Please read Article 2:

Article 2
Protection of civilians and civilian objects

1. It is prohibited in all circumstances to make the civilian population as such, individual civilians or civilian objects the object of attack by incendiary weapons.
2. It is prohibited in all circumstances to make any military objective located within a concentration of civilians the object of attack by air-delivered incendiary weapons.
3. It is further prohibited to make any military objective located within a concentration of civilians the object of attack by means of incendiary weapons other than air-delivered incendiary weapons, except when such military objective is clearly separated from the concentration of civilians and all feasible precautions are taken with a view to limiting the incendiary effects to the military objective and to avoiding, and in any event to minimizing, incidental loss of civilian life, injury to civilians and damage to civilian objects.
4. It is prohibited to make forests or other kinds of plant cover the object of attack by incendiary weapons except when such natural elements are used to cover, conceal or camouflage combatants or other military objectives, or are themselves military objectives.

If you will kindly read Section 3, Article 2 carefully, you will notice that incendiaries are specifically ALLOWED, if the target is a discrete military objective.

Heck, this protocol even allows you to attack trees with incendiaries, if the enemy is using them to hide, or if you are waging war ON the trees!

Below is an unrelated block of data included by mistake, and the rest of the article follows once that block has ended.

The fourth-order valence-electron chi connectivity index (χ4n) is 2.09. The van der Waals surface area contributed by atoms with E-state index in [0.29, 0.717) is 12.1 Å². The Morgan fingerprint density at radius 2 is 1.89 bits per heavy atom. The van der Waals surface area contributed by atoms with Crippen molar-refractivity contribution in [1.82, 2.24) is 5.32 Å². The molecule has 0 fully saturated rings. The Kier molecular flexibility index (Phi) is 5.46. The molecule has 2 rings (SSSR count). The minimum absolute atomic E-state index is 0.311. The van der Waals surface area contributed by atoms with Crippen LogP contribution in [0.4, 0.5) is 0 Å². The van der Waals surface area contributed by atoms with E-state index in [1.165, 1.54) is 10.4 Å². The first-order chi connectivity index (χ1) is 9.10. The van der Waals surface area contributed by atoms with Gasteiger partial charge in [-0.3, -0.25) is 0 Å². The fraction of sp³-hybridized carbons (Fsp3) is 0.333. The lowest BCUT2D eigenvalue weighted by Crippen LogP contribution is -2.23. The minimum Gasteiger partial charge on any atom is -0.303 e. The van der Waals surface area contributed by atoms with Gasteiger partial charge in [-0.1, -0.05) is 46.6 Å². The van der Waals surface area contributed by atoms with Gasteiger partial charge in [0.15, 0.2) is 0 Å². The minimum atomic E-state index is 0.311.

In reply to an earlier post on Dec 16, 2007 6:20:52 AM PST
Scholasticus says:
The flesh of civilians burns as easily as the "terrorists".

In reply to an earlier post on Jan 2, 2008 12:57:53 PM PST
E. Munkdale says:
WOW rediculous! White phosphorus is NOT a poisonous fume killing gas. I've breathed it in plenty of times myself when I was an canoneer. So, when you say Saddam used chemical weapons like sauren and mustard gas, which he did and then compare Whilly Peet. It's totally rediculous! The two weapons systems are miles apart. WP is used to create smoke to screen from the burning effect of white phorphorous that won't kill you if you inhale it. Unlike sauren, VX and mustard gases. Oh I also might add the wanna be truck bombs that insurgents use mixed with chlorine gas, <cheapskate mustard gas> might be a better target for you to go after.

In reply to an earlier post on Feb 1, 2008 6:55:06 PM PST
subman631 says:
I am working on my next book. It will tell the complete story of Phantom Fury. I have been researching and have found:

1. Nearly all the civilians in Fallujah had left the city prior to the fight in November.

2. The American forces used WP smoke rounds to mark targets and to disorient the enemy by engulfing them in smoke. WP was not used to burn the enemy.

3. I have personally interviewed 2-2s Battalion surgeon. She states emphatically that she never saw an enemy burn victim - dead or alive. Many bodies laid in the streets for days and suffered severe bloating and decomposition. Some of the photos of these enemy bodies were used in the WP burning claims.

4. I have ABC film crew footage of the Marines finding enemy WP mortar rounds.

The discussion of the legality of employing WP on enemy forces is interesting, but does not apply for Operation Phantom Fury. We never used it to burn enemy forces and certainly never used it on civilians. If anyone has any solid evidence to the contrary, I would be interested in seeing it.

SF

Richard S. Lowry
www.marinesinthegardenofeden.com
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Participants:  11
Total posts:  12
Initial post:  Nov 11, 2005
Latest post:  Feb 1, 2008

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No True Glory: A Frontline Account of the Battle for Fallujah
No True Glory: A Frontline Account of the Battle for Fallujah by Francis J. West (Paperback - September 26, 2006)